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Info 1993 ZZR250 - Bar End install

Discussion in 'Kawasaki 250cc Twins' started by BlueDragon, Dec 28, 2019.

  1. BlueDragon

    BlueDragon Active Member Premium Member

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    My son bought Murdo's 93' ZZR250 so he could ride something now, while we still work on the GSF250 Bandit..

    Took it for a test ride and about the only thing I didn't like was the amount of vibration that was coming through the handlebars at anything over about 70kph. Insane amount to the point where my hands were numb and tingling after 15-20 minutes on the bike and my hands didn't return to normal for about 30 to 40 minutes.

    I realise everyone has a different idea of the feel of vibration in their bikes according to what they are used to.. for me - my VFR has zero vibration unless I am in the upper reaches of the RPM scale. Same for my GSX1400. Both bikes are very smooth.

    anyway. I set about trying to get rid of the vibration on the ZZR as I knew that if I didn't, then my son would not be wanting to go on long rides - I certainly would not want to ride the bike, so would hardly expect him to.

    For those interested - the result was extremely successful - hence the following write up.
     
  2. BlueDragon

    BlueDragon Active Member Premium Member

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    bar-end1.jpg

    Original bar end is a solid bar of aluminum.. but when you have the tools and a workshop... anything can be fixed..:lolsign:
     
  3. BlueDragon

    BlueDragon Active Member Premium Member

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    bar-end4.jpg bar-end2.jpg

    I cut the curved part of the bar end off. Making the bar 235mm in length.

    Then drilled a 3mm hole for about 3cm down the middle of the bar end.

    Then drilled down the same hole with a 5mm drill bit. The 3mm hole being used as a pilot hole.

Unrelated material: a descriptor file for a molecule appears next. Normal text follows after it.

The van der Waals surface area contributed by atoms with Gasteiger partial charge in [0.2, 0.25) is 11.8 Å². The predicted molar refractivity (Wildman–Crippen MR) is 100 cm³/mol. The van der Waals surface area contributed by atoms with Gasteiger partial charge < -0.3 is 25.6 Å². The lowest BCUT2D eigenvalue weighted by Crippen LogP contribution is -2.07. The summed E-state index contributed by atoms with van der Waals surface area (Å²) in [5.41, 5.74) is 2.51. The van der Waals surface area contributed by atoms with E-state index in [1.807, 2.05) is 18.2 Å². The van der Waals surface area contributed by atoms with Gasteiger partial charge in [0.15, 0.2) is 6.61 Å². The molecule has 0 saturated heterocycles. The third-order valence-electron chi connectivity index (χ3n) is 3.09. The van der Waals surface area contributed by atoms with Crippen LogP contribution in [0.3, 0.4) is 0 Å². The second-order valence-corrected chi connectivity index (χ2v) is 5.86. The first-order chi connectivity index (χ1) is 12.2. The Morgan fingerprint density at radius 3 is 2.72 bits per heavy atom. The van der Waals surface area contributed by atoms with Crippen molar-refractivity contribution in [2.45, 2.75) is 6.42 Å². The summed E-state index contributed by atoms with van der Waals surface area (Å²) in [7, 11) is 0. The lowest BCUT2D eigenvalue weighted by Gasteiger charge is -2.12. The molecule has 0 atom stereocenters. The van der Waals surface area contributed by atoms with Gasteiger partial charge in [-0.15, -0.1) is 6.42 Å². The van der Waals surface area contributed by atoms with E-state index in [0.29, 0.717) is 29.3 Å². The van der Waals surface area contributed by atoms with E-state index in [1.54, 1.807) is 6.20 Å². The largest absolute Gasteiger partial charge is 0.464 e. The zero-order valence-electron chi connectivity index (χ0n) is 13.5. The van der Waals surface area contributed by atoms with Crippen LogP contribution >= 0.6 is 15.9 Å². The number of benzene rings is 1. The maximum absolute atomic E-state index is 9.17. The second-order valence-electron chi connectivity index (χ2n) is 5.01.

After that I threaded the hole with a M6 x 1.0mm tap. Getting around 2.5cm of useable thread I would think down the hole. This was the size of the screws I had to hold the bar ends on.

    The bar ends were originally from my GSX1400. I have since put even heavier ones on the 1400 as I changed the handlebars to Renthals and found the heavier weights on the bars were better for vibration reduction.

    The OEM GSX1400 bar ends weigh about 325 grams from memory.
     
  4. BlueDragon

    BlueDragon Active Member Premium Member

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    bar-end3.jpg

    For a little more vibration reduction I also made up some foam rubber spacers to put in-between the top triple clamp and the mounts of the clip on bars. The bar ends would be removing the majority of the vibration, but I think having these will also help a small amount and every little bit counts.
     
  5. BlueDragon

    BlueDragon Active Member Premium Member

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    bar-end5.jpg bar-end6.jpg bar-end7.jpg

    I then had some thick rubber washers (thanks Bunnings) which I then installed between the bar end and the clip-on before tightening up the high tensile phillips head screw into the clip-on to hold on the bar end.

    This is the end result.